On the Road to a Safer Future

Traffic on FreewayBy Stephanie Davis and Jenny Cheek

 For many, Labor Day weekend meant the official end to summer.  As many of us spent one last family weekend at the beach or hosted one more barbeque with friends, other families received the tragic news that they lost a loved one in a motor vehicle crash.  If the past is any guide, the large number of people travelling on our roadways  this past weekend meant an increase in the number of injuries and deaths caused by crashes.  Many of these crashes, injuries and deaths were preventable.

 Last week, hundreds of traffic safety professionals gathered at the Governors Highway Safety Association’s  annual conference to raise awareness for emerging highway transportation issues and to discuss ways to reach our ultimate goal of zero deaths on the nation’s roadways.  The theme of this year’s conference was the effects of technology on highway safety.  While technologies like collision avoidance systems, seat belts, and alcohol ignition interlocks have the potential to save thousands of lives, other technologies like smart phones, tablets, and computers pose an unnecessary safety risk when used behind the wheel. 

 In her keynote address to the GHSA conference, NTSB Acting Chairman Deborah Hersman noted that for decades the NTSB has recommended and advocated for technologies that can prevent crashes, reduce injuries, and save lives, such as use of mandatory alcohol ignition interlocks for all DWI offenders and forward collision warning systems.  Hersman also noted the dangers of using other technology, such as portable electronic devices, while driving; she cited the NTSB recommendation for a ban on all nonemergency use of such devices, both hands-free and handheld, by drivers.  In his remarks, National Highway Traffic Safety Administration Administrator David Strickland discussed NHTSA’s Significant and Seamless initiative focusing on increased seat belt use, prevention of impaired driving, and expedited implementation of technologies that would prevent an unbelted or impaired driver from operating their vehicles.  Google safety expert Ron Medford spoke about the potential of Google’s self-driving car to reduce accidents caused by human error, as well as to enhance mobility for older drivers and the disabled.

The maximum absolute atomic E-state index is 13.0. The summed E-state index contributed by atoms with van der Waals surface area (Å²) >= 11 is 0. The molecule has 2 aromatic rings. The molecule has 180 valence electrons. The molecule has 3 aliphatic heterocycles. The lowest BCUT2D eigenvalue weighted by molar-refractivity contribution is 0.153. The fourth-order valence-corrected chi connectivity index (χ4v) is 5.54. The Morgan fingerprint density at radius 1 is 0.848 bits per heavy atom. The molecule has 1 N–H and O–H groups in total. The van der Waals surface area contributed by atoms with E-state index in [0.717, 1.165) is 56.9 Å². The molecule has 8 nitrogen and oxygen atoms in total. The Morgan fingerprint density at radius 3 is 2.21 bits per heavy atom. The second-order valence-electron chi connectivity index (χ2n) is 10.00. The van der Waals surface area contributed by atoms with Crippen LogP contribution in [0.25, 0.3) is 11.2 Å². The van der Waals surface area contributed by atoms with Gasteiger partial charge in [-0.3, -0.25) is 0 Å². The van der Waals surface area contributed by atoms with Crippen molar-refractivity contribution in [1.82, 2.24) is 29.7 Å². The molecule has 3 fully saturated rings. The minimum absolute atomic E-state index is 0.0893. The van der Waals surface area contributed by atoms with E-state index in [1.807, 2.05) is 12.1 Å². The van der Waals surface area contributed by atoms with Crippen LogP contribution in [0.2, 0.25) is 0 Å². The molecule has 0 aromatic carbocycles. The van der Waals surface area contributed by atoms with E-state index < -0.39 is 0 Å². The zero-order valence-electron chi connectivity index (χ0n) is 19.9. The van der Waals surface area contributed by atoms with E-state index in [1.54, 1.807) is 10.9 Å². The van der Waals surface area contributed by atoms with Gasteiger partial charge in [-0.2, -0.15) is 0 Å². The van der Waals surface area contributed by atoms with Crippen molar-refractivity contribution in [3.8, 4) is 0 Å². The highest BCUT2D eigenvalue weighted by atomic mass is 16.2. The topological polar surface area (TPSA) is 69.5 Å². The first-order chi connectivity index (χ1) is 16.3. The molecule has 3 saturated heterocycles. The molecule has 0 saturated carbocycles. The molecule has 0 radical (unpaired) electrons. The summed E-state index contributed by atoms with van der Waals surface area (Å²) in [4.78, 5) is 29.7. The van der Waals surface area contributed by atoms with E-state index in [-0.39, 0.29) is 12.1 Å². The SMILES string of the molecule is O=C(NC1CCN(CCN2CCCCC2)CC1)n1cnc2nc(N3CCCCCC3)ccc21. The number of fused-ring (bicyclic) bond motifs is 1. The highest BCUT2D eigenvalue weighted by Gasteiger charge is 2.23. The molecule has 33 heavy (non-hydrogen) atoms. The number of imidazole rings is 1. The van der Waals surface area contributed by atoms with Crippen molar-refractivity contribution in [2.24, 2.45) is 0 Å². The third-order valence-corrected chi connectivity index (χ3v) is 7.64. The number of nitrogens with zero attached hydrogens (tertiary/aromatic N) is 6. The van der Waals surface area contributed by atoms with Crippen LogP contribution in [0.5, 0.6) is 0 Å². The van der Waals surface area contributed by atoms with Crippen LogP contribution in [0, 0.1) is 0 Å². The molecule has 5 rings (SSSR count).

However, we can’t just rely on technology to solve the problem of traffic crashes.  As Hersman noted, we are years — and in some cases decades — away from seeing newly-developed lifesaving technologies in all vehicles on the road.  With more than 30,000 people killed and thousands more injured each year in traffic crashes, we can’t afford to wait years to see these technologies’ reach their full potential.  We must continue to encourage people to become safer drivers through safer behavior.  It takes strong laws, effective educational campaigns, and visible enforcement of laws to change human behavior.  That’s why the work of the traffic safety professionals featured at the 2103 GHSA conference is so critical.  Their dedication just might save your loved ones’ lives … or even your own.

 Davis and Cheek are safety advocates in the NTSB Office of Communications.

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